Ryanair to allow travel agents to sell flights


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Ryanair has dropped its decade-long opposition to working with global distribution systems as it seeks to double the number of business passengers within two years.

The low-cost airline today announced the signing of a deal with Travelport that will allow travel agents and travel management companies that are connected to the American company to book Ryanair flights.

The deal with Travelport, which includes the Galileo and Worldspan GDS brands, represents a U-turn for Michael O’Leary, the airline’s chief executive, who had until recently opposed the idea of working with a GDS.


The controversial Irishman cut his links with the big GDS systems a decade ago after balking at having to pay 10 per cent commission to the travel agent and another 10 to 20 per cent to the GDS.

Mr O’Leary said last July that he would like to work more closely with travel agents, who already account for more than 10 per cent of sales, but added: “Not if it involves us operating on GDS systems.”

He had appeared less implacable in his opposition in recent weeks, however, conceding that, for Ryanair to boost its share of the business market, it night have to follow easyJet and secure GDS distribution, albeit “very cheap distribution”.

Launching the Travelport deal, Kenny Jacobs, the carrier’s chief marketing officer, declined to reveal the terms, but said: “You’re seeing and hearing a new Ryanair.”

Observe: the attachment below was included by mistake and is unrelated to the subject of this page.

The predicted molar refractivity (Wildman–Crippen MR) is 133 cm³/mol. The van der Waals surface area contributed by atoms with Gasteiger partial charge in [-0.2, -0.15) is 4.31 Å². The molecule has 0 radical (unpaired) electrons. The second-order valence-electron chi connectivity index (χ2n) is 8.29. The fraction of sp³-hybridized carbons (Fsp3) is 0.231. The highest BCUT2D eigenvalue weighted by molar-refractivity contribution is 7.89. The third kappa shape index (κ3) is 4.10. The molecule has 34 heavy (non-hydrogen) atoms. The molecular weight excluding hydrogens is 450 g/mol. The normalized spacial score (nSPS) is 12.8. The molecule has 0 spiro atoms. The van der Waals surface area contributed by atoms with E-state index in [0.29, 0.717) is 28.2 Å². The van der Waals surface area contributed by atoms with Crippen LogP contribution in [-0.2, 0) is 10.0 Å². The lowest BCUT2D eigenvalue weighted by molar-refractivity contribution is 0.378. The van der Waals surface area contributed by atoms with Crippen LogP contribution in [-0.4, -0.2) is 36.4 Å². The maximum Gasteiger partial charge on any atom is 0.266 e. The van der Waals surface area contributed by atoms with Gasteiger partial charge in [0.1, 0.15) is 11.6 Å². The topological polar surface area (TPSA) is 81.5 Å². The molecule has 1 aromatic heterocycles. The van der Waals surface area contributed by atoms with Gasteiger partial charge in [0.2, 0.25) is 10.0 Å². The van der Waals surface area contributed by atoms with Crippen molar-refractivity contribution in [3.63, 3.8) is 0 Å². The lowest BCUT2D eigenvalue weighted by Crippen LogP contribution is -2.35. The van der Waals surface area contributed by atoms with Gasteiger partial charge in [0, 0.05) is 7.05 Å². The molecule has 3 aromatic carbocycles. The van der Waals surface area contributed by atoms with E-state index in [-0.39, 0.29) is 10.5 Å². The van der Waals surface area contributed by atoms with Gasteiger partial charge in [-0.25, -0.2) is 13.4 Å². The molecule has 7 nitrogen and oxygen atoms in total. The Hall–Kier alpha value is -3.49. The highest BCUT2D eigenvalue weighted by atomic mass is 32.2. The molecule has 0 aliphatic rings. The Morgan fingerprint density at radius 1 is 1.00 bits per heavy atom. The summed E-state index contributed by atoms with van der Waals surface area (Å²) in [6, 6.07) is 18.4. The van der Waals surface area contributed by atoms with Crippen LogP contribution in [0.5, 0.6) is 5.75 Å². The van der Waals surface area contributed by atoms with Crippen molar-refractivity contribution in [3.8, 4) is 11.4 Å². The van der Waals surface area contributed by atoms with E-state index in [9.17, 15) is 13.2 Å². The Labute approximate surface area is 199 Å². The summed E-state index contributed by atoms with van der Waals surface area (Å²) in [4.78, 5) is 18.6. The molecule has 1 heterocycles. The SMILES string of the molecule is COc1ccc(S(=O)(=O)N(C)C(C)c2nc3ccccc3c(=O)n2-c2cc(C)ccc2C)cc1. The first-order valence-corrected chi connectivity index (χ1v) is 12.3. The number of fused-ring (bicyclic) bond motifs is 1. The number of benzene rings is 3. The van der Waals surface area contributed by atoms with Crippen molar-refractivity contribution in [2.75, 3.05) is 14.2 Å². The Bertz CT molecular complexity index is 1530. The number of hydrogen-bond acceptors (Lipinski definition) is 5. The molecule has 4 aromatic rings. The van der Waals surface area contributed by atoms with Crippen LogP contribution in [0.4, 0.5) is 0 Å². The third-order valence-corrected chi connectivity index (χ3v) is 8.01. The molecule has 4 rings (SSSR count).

Mr Jacobs added that further tie-ups with GDS were likely as part of the airline’s strategy of doubling the number of business passengers over the next two years from its total of 19 million — 22 per cent of total customers.

He said that the focus on the higher-yielding business market was itself part of a wider aim of lifting Ryanair’s total number of passengers from 81.5 million to 110 million.

As part of the courting of corporate customers, Ryanair has started to address some of the biggest bugbears, introducing seat reservations, fast-tracking through airports, mobile boarding and the flexibility to change flights.

Mr Jacobs said that, while such premium services would carry a fee, it would “still be the best price” in the market.

Customers who book through a Travelport-connected agent will pay a surcharge to the agent, with Travelport receiving a facilitation fee from Ryanair on a monthly basis.